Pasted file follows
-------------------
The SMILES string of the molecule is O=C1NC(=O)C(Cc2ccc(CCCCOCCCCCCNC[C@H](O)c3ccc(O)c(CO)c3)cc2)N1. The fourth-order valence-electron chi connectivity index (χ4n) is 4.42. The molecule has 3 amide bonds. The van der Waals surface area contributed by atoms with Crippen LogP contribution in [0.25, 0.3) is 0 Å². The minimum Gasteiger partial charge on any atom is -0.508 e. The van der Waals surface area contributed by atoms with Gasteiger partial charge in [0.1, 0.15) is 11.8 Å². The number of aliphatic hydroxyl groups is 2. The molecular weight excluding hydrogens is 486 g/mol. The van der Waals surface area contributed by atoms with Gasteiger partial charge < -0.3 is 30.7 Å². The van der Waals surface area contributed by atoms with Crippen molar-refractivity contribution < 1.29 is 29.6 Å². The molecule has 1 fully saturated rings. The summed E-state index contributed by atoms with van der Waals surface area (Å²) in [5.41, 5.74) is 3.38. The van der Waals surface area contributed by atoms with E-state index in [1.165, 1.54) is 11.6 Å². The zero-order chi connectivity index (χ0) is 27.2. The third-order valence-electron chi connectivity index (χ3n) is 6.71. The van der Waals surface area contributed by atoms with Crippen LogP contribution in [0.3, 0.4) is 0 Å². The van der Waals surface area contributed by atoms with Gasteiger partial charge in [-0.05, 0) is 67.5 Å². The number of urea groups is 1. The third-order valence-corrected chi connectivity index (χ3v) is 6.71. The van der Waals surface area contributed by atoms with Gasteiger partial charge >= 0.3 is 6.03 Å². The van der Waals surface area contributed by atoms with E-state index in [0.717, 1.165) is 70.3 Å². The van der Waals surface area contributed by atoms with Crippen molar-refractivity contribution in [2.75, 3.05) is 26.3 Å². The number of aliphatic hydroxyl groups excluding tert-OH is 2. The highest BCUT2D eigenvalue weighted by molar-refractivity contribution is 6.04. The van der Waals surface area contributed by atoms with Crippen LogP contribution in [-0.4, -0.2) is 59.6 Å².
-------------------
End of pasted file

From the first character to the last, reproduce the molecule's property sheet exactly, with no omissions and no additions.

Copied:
The SMILES string of the molecule is O=C1NC(=O)C(Cc2ccc(CCCCOCCCCCCNC[C@H](O)c3ccc(O)c(CO)c3)cc2)N1. The fourth-order valence-electron chi connectivity index (χ4n) is 4.42. The molecule has 3 amide bonds. The van der Waals surface area contributed by atoms with Crippen LogP contribution in [0.25, 0.3) is 0 Å². The minimum Gasteiger partial charge on any atom is -0.508 e. The van der Waals surface area contributed by atoms with Gasteiger partial charge in [0.1, 0.15) is 11.8 Å². The number of aliphatic hydroxyl groups is 2. The molecular weight excluding hydrogens is 486 g/mol. The van der Waals surface area contributed by atoms with Gasteiger partial charge < -0.3 is 30.7 Å². The van der Waals surface area contributed by atoms with Crippen molar-refractivity contribution < 1.29 is 29.6 Å². The molecule has 1 fully saturated rings. The summed E-state index contributed by atoms with van der Waals surface area (Å²) in [5.41, 5.74) is 3.38. The van der Waals surface area contributed by atoms with E-state index in [1.165, 1.54) is 11.6 Å². The zero-order chi connectivity index (χ0) is 27.2. The third-order valence-electron chi connectivity index (χ3n) is 6.71. The van der Waals surface area contributed by atoms with Crippen LogP contribution in [0.3, 0.4) is 0 Å². The van der Waals surface area contributed by atoms with Gasteiger partial charge in [-0.05, 0) is 67.5 Å². The number of urea groups is 1. The third-order valence-corrected chi connectivity index (χ3v) is 6.71. The van der Waals surface area contributed by atoms with Gasteiger partial charge >= 0.3 is 6.03 Å². The van der Waals surface area contributed by atoms with E-state index in [0.717, 1.165) is 70.3 Å². The van der Waals surface area contributed by atoms with Crippen molar-refractivity contribution in [2.75, 3.05) is 26.3 Å². The number of aliphatic hydroxyl groups excluding tert-OH is 2. The highest BCUT2D eigenvalue weighted by molar-refractivity contribution is 6.04. The van der Waals surface area contributed by atoms with Crippen LogP contribution in [-0.4, -0.2) is 59.6 Å².